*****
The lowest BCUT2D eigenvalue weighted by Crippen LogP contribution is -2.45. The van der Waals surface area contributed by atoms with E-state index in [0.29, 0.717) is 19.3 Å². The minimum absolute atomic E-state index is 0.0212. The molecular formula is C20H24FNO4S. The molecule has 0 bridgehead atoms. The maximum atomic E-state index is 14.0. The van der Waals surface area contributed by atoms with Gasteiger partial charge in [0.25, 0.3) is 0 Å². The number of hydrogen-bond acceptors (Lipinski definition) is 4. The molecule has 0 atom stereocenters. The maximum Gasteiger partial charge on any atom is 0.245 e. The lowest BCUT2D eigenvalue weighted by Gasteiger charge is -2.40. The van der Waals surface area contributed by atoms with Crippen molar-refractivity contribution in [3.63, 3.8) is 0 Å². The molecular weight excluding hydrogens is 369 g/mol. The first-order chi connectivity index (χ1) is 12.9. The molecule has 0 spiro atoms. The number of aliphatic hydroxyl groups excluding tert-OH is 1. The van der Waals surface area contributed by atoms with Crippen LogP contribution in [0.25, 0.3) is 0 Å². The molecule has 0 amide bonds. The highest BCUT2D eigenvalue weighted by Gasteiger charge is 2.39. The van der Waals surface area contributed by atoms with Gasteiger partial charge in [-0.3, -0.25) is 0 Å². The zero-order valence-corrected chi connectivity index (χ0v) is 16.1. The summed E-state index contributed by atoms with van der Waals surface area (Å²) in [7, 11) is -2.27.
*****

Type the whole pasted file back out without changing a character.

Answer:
The lowest BCUT2D eigenvalue weighted by Crippen LogP contribution is -2.45. The van der Waals surface area contributed by atoms with E-state index in [0.29, 0.717) is 19.3 Å². The minimum absolute atomic E-state index is 0.0212. The molecular formula is C20H24FNO4S. The molecule has 0 bridgehead atoms. The maximum atomic E-state index is 14.0. The van der Waals surface area contributed by atoms with Gasteiger partial charge in [0.25, 0.3) is 0 Å². The number of hydrogen-bond acceptors (Lipinski definition) is 4. The molecule has 0 atom stereocenters. The maximum Gasteiger partial charge on any atom is 0.245 e. The lowest BCUT2D eigenvalue weighted by Gasteiger charge is -2.40. The van der Waals surface area contributed by atoms with Crippen molar-refractivity contribution in [3.63, 3.8) is 0 Å². The molecular weight excluding hydrogens is 369 g/mol. The first-order chi connectivity index (χ1) is 12.9. The molecule has 0 spiro atoms. The number of aliphatic hydroxyl groups excluding tert-OH is 1. The van der Waals surface area contributed by atoms with Crippen LogP contribution in [0.25, 0.3) is 0 Å². The molecule has 0 amide bonds. The highest BCUT2D eigenvalue weighted by Gasteiger charge is 2.39. The van der Waals surface area contributed by atoms with Gasteiger partial charge in [-0.3, -0.25) is 0 Å². The zero-order valence-corrected chi connectivity index (χ0v) is 16.1. The summed E-state index contributed by atoms with van der Waals surface area (Å²) in [7, 11) is -2.27.